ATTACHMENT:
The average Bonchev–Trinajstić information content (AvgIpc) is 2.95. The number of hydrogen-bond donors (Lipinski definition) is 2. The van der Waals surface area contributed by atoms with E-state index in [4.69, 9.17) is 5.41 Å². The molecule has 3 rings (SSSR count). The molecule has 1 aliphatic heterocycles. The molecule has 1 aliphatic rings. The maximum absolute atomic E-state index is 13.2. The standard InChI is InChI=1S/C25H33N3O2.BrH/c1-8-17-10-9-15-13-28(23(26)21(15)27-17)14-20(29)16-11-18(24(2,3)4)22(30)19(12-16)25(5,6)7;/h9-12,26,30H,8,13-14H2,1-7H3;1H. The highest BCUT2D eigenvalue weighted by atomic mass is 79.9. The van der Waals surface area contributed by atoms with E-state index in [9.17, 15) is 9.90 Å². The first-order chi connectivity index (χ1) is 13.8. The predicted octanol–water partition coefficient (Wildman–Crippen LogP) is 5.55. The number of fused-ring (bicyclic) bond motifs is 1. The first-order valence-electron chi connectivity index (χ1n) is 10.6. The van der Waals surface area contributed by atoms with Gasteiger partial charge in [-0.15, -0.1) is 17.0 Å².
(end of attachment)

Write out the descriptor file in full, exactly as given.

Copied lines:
The average Bonchev–Trinajstić information content (AvgIpc) is 2.95. The number of hydrogen-bond donors (Lipinski definition) is 2. The van der Waals surface area contributed by atoms with E-state index in [4.69, 9.17) is 5.41 Å². The molecule has 3 rings (SSSR count). The molecule has 1 aliphatic heterocycles. The molecule has 1 aliphatic rings. The maximum absolute atomic E-state index is 13.2. The standard InChI is InChI=1S/C25H33N3O2.BrH/c1-8-17-10-9-15-13-28(23(26)21(15)27-17)14-20(29)16-11-18(24(2,3)4)22(30)19(12-16)25(5,6)7;/h9-12,26,30H,8,13-14H2,1-7H3;1H. The highest BCUT2D eigenvalue weighted by atomic mass is 79.9. The van der Waals surface area contributed by atoms with E-state index in [9.17, 15) is 9.90 Å². The first-order chi connectivity index (χ1) is 13.8. The predicted octanol–water partition coefficient (Wildman–Crippen LogP) is 5.55. The number of fused-ring (bicyclic) bond motifs is 1. The first-order valence-electron chi connectivity index (χ1n) is 10.6. The van der Waals surface area contributed by atoms with Gasteiger partial charge in [-0.15, -0.1) is 17.0 Å².